Developing a Prediction Model for Post-Operative Delirium and Long-Term Outcomes among Older Patients Receiving Elective Orthopedic Surgery: A Prospective Cohort Study in Taiwan

Chih Kuang Liang, Chin Liang Chu, Ming Yueh Chou, Yu Te Lin*, Ti Lu, Chien Jen Hsu, Hing Chung Lam, Liang Kung Chen

*Corresponding author for this work

Research output: Contribution to journalArticlepeer-review

21 Scopus citations

Abstract

This study aimed to develop a prediction model for post-operative delirium among older patients receiving elective orthopedic surgery and to evaluate its effectiveness in predicting long-term health outcomes. This prospective cohort study screened all subjects aged over 60 years who were admitted for elective orthopedic surgery in a tertiary medical center in Taiwan from April, 2011, to December, 2013. Demographic characteristics, surgery-related factors, and results of comprehensive geriatric assessment (CGA) were all used to develop the prediction model. Long-term health outcomes, including mortality, nursing home admission, and functional status in the first year after surgery, were used to further evaluate the effectiveness of the prediction model. Overall, 461 patients (median age, 73 years; interquartile range [IQR], 67-80 years; 42.3% males) were enrolled, and 37 patients (8.0%) developed post-operative delirium. Prediction models were developed on the basis of demographic characteristics and surgery-related factors (model 1) and of demographic characteristics, surgery-related factors, and geriatric assessment variables (model 2). Although both models effectively predicted the occurrence of post-operative delirium, duration of post-operative delirium, total hospital days, nursing home admission, and mortality, model 2 was more likely to differentiate cases with functional decline during the first year after surgery. In conclusion, a prediction model developed by using demographic characteristics, surgery-related factors, and results of CGA was highly predictive for post-operative delirium, as well as long-term health and functional outcomes.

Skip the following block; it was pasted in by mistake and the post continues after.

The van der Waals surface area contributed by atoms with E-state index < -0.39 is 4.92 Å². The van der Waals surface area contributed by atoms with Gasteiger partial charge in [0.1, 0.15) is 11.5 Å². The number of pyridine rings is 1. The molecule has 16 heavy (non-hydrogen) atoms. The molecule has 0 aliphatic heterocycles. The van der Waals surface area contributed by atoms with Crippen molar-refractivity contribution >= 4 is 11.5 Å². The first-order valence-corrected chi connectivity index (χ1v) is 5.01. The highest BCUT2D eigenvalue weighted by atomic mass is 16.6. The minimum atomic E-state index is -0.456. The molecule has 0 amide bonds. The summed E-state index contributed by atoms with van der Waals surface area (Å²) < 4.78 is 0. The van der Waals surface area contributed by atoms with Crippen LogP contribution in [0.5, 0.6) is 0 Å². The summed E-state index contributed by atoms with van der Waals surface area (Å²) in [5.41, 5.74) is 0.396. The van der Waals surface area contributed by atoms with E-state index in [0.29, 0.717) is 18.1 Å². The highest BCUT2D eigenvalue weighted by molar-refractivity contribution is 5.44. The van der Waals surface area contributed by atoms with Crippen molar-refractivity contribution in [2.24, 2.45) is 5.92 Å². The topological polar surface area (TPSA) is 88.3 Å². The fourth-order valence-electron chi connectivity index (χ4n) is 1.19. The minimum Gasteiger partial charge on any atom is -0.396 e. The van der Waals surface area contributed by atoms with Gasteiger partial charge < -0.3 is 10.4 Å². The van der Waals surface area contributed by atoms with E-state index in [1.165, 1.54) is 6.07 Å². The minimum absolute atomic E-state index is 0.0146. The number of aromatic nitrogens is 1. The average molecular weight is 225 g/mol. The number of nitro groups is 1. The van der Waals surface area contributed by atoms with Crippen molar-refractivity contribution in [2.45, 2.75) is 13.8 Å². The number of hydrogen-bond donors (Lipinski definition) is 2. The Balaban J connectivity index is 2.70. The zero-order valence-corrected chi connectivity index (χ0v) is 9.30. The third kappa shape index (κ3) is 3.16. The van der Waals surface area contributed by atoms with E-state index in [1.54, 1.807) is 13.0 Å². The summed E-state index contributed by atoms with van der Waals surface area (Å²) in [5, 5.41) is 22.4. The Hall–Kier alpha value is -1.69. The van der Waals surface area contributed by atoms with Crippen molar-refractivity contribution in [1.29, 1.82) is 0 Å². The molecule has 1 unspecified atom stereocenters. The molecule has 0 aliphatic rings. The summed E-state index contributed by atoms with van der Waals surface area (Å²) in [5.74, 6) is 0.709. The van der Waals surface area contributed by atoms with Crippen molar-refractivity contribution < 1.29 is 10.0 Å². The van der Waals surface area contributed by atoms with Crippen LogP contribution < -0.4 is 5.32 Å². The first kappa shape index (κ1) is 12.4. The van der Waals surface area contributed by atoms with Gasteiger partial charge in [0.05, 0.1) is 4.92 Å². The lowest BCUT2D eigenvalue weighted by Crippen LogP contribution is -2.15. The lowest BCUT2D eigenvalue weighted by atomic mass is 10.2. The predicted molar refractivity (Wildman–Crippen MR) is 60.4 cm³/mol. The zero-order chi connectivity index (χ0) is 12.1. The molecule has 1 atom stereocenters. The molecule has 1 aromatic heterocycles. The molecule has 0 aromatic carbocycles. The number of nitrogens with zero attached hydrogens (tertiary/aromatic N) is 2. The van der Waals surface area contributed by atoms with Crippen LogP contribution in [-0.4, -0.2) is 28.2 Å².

Original languageEnglish
Pages (from-to)347-355
Number of pages9
JournalRejuvenation Research
Volume18
Issue number4
DOIs
StatePublished - 1 Aug 2015

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